Crouch v. NASCAR
United States Court of Appeals for the Second Circuit
845 F.2d 397 (1988)
Robert Crouch (plaintiff) was declared the winner of the 1985 stock car race held in Vermont, sponsored by the National Association of Stock Car Auto Racing (NASCAR) (defendant). Another driver, Randy LaJoie (defendant), actually crossed the finish line ahead of Crouch, but was disqualified by a NASCAR official at the track. LaJoie appealed the ruling and after a brief investigation, NASCAR declared LaJoie the winner. Crouch brought suit, challenging NASCAR’s decision under the association’s own constitution. Although every racing entrant, including Crouch, was required to sign a form that stipulated he would abide by the decisions of racing officials and that such decisions were not appealable and non-litigable, the district court granted relief to Crouch on the theory that NASCAR’s interpretation and application of its own rules was “unreasonable and arbitrary.” NASCAR and LaJoie appealed.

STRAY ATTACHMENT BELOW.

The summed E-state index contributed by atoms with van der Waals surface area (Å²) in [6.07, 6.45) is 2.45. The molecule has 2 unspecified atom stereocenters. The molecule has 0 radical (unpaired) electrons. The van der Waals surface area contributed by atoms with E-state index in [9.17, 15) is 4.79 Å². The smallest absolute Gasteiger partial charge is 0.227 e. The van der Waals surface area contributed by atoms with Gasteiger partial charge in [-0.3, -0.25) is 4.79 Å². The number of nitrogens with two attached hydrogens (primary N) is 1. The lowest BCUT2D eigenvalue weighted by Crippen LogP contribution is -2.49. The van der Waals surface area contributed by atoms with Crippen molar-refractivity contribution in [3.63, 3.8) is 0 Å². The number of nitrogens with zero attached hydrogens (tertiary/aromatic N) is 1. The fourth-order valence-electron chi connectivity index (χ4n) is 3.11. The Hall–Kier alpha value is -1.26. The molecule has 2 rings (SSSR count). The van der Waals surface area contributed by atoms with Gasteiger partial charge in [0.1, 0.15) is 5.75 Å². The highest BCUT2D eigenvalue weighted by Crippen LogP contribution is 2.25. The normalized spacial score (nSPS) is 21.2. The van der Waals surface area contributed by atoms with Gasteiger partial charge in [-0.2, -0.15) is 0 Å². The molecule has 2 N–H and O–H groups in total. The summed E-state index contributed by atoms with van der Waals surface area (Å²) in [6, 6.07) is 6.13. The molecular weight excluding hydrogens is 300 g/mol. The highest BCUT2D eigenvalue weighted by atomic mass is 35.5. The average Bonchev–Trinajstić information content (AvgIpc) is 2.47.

Rule of Law
Holding and Reasoning (Meskill, J.)
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